Post by Mal Fayers, B Phty APAM Physiotherapist
The hip joint is the largest ball and socket joint in our body. It connects the pelvis to the thigh bone and is responsible for a multitude of movements and muscular attachments. Whilst it is incredibly durable, the hip is very susceptible to injury through acute traumatic events, overuse, and through anatomical variations from person to person.
Lateral hip pain varies greatly in presentation. When people think of hip pain, the first thought is arthritis. Whilst this is a common culprit for older (and occasionally younger) populations, hip pain is often far more complex than simple ‘wear and tear’.
[Hip anatomy – ball & socket joint]
Overuse injuries of the hip are incredibly common. They can be due to sudden increases in training load or constant, repetitive movements over time. Both tight muscles and strength imbalances around the pelvis play an important role in the cause of overuse injuries. One such injury is greater trochanteric pain syndrome (GTPS), an overarching diagnosis for tendinopathy of the local tendons and inflammation of their
associated bursae. The greater trochanter is a large bony protrusion on the side of the hip and is the attachment site for the tendons of five muscles (gluteus medius and minimus, piriformis, and obturator’s internus and externus). Surrounding the greater trochanter and the tendons are fluid filled sacs called bursa, which are responsible for reducing friction between bone and the surrounding soft tissue. Lateral hip pain was once simply diagnosed and treated as hip bursitis. However, on ultrasound where signs of bursitis were present, a majority (92%!) were found to have no hip symptoms whatsoever. Whilst the terminology is interchangeable, research now tells us that GTPS is most commonly tendinopathy of the gluteus medius and minimus tendons.
[Gluteal tendons (white) and bursae (blue)]
Tendinopathy is the umbrella term for injury to the tendon. There are two relevant stages of tendinopathy; reactive/early disrepair and degenerative/late disrepair. In the reactive stage, the tendon has the capacity to rehabilitate to pain-free, normal function. However, in the degenerative stage, the tendon structure has already changed, meaning rehabilitation is aimed at addressing tendon function and the ability to handle load in order to become pain free. As such, it is very important to rehab as early as possible.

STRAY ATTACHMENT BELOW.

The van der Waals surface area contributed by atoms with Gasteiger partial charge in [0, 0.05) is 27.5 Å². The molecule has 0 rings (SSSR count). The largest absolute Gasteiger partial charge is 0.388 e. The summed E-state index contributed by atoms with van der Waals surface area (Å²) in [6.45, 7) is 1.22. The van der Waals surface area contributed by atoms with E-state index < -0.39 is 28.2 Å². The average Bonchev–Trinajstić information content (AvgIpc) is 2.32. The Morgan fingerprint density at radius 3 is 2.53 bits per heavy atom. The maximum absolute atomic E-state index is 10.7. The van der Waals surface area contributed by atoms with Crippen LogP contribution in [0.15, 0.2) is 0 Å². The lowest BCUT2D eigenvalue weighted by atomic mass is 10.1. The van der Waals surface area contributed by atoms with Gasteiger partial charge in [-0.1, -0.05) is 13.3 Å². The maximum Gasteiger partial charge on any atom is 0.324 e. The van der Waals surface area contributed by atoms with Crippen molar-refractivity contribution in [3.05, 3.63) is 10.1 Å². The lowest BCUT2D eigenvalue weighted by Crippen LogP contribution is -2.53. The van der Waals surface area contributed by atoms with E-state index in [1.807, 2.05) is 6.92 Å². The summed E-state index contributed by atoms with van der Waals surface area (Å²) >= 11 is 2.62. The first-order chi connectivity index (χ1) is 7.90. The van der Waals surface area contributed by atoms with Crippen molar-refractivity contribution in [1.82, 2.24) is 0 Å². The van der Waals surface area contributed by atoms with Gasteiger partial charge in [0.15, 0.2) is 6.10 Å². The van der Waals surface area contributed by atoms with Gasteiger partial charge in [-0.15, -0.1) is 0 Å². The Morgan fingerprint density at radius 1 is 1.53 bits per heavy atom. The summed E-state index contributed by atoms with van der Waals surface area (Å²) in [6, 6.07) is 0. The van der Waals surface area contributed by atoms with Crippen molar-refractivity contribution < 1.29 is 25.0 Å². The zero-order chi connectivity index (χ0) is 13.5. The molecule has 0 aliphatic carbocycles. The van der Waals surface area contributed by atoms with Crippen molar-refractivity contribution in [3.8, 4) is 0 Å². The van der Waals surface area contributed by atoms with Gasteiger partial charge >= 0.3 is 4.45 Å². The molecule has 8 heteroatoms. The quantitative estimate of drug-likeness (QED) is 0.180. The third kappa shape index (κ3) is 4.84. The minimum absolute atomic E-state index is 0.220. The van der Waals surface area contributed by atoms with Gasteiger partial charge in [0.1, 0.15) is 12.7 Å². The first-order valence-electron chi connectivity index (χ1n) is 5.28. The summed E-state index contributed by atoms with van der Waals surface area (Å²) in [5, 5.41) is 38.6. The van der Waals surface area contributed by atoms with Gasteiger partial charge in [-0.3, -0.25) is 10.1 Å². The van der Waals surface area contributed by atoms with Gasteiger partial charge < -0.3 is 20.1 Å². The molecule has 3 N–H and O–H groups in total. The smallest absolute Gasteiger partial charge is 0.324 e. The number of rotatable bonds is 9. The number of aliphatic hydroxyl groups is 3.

The gluteal tendons are particularly susceptible to injury due to the acute angle of attachment of the tendons onto the greater trochanter. When there are repetitive loads to the tendons or the attachment site, a tendinopathy occurs, leading to pain and disability.
GTPS can affect any age and gender. However, it is most commonly seen in women aged 40-60. Research suggests a number of causes of GTPS, including anatomical variations of the neck of femur, increased body fat, weak gluteal muscles, poor control of the hip and pelvis, poor neuromotor control (the brain not sending signals to the muscles to do their jobs), and poor posture. GTPS also has a link to lower back and knee pain.
[MRI of gluteal tendinopathy – increased opacity (whiteness) of tendon indicating tendon injury]
As such, when you have lateral hip pain, it is important to see your physiotherapist for a comprehensive assessment. After a detailed history is taken, including any changes to activity or training load, your physio will perform a physical exam to identify any underlying causes, including poor control of the lumbar spine and pelvis (lumbopelvic stability), lower limb weakness, and muscle tightness and dysfunction, all of which play a role in causing GTPS. A battery of clinical tests will also be performed in order to confirm the diagnosis of GTPS and ensure no other potential pathologies of the hip are present. It is important that the underlying cause of your GTPS is identified and treated as early as possible, which will decrease the chances of recurrence in the future. An MRI may also be performed in order to confirm the diagnosis of GTPS and to indicate the stage of tendinopathy.
Initially, treatment will be aimed at improving symptoms and managing tendon load. This begins with short-term training load reduction, the use of ice and anti-inflammatories (in consultation with your GP) to help alleviate pain and modifications to daily lifestyle habits. These include sleeping with a pillow in between the legs, avoiding sleeping on the affected side, and avoiding sitting cross legged. Tendon specific exercises will also be prescribed. Initially, this will involve isometric exercises to improve pain and maintain the loading ability of the tendon. As pain settles, increased tendon loading will begin with eccentric exercises, followed by resistance exercises as you continue to progress. Additionally, your physio will develop a home exercise program to improve lumbopelvic stability and muscular weakness, tightness, and dysfunction.
As symptoms improve, your physiotherapist will work in consultation with you on a return to training and sport, in keeping with your training and performance goals. As weeks progress, training intensity will increase as the tendons respond positively to the incremental increases in load, and exercises will be targeted to your return to sport or activity. Eventually, you will be able to return to sport with a pain-free hip and improved movement patterning, helping to ensure your GTPS is less likely to reoccur.
Call RHP Physiotherapy at our Kelvin Grove clinic on (07) 3856 5566, or our Nathan clinic on (07) 3184 6844, and book in to see one of our physiotherapists today!